Options Preserved

Find that right person. Focus on your career. Finish your education. The age of your eggs (not you) is the number one cause of infertility. Freeze your eggs to preserve your option to build a family when you're ready.

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At Prelude, We Make It Easy

Set up a consult to understand your options

Women’s eggs are frozen during their peak fertility years—20s and early 30s. The egg freezing process begins with a consultation with a physician, followed by pre-screening lab work (hormonal lab testing, preconception screening, ovarian and uterine evaluation, etc.) You will then receive an outline of the stimulation process.

Start the process

Around a month after the initial consultation, or when your targeted cycle starts, egg production will be stimulated with fertility medications. Frequent lab work and ultrasounds are done to monitor egg growth over the next 10-12 days. Then, a final injection will be given to mature the eggs and prepare them for retrieval. Thirty-six hours after the injection, the eggs will be retrieved under intravenous sedation. After the eggs are retrieved, the IVF laboratory will freeze and store them for your future use.

Set it and forget it until you're ready

When you are ready to start your family, frozen eggs are thawed and combined with sperm to create embryos. Before an embryo is transferred, both parents are screened for common inherited diseases. The embryo can then be tested for any recessive diseases identified in the parents as well as chromosomal abnormalities, which occur randomly and are a risk for every pregnancy. Once screened, you will undergo Single Embryo Transfer (SET), a procedure in which only one embryo is transferred into the uterus. SET eliminates the risks associated with a multiple pregnancy, which increases your chances of having a healthy baby.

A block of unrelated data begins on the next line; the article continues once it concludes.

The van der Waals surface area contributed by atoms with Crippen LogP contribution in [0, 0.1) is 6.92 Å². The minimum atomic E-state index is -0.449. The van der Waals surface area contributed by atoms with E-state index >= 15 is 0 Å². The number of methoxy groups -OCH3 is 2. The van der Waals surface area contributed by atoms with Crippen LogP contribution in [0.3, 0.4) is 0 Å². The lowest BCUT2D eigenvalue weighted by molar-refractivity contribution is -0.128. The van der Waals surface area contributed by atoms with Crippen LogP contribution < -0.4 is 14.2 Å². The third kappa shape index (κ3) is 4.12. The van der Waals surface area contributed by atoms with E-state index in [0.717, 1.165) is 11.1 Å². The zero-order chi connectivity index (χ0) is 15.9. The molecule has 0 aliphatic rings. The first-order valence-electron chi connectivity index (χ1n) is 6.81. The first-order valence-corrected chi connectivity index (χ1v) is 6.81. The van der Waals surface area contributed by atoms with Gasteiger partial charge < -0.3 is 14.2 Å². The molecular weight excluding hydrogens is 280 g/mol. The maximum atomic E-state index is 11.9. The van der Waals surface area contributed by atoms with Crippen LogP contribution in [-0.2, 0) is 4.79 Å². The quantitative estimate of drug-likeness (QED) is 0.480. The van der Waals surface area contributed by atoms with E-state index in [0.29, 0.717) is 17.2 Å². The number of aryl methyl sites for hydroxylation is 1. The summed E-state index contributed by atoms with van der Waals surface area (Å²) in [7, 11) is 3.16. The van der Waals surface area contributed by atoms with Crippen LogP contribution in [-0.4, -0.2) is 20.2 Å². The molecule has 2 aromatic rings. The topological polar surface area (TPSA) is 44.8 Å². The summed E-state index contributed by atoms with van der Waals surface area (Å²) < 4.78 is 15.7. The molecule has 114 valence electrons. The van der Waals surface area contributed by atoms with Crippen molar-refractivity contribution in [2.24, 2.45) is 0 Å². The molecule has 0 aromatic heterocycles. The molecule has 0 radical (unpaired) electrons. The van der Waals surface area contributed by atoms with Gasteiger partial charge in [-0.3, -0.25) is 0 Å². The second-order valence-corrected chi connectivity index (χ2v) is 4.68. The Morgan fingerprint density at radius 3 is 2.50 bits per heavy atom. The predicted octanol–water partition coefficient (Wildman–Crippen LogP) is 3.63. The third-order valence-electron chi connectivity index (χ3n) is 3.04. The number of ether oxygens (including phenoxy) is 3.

Age Matters

The truth about your fertility

We’re born with all the eggs we’ll ever have—and their quantity and quality decrease as we age. If you think you might want a baby someday, but aren’t ready right now, freezing your eggs keeps your options open.

As you get older, you’re less likely to conceive.

We encourage all women to be informed about their own fertility. The vast majority of women aren’t aware of their fertility fitness until it’s too late, and by then, options are limited. When women understand where they’re at today, they can make informed decisions about their options for future pregnancies.

There are so many factors that affect a woman’s ability to conceive, but there are three inexpensive tests you can ask about to get the conversation going with your OB/GYN:

FSH and LH Testing

FSH (follicle-stimulating hormone) and LH (luteinizing hormone) levels can be tested through a simple blood test that’s generally administered on day three of your menstrual cycle to determine how hard your body needs to work to produce mature eggs.

AMH Testing

AMH (Anti-Mullerian Hormone) assesses your ovarian reserve and helps a doctor to determine if you are a candidate for IVF using your own eggs, or if you can conceive on your own without IVF.

How long can eggs be stored?

Eggs have been safely stored and then thawed after many years with the same success as eggs that are fresh or frozen for a short time. There is currently no evidence that suggests that frozen eggs deteriorate with time.

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If you're ready to preserve your eggs, let’s get started. We'll do it together.

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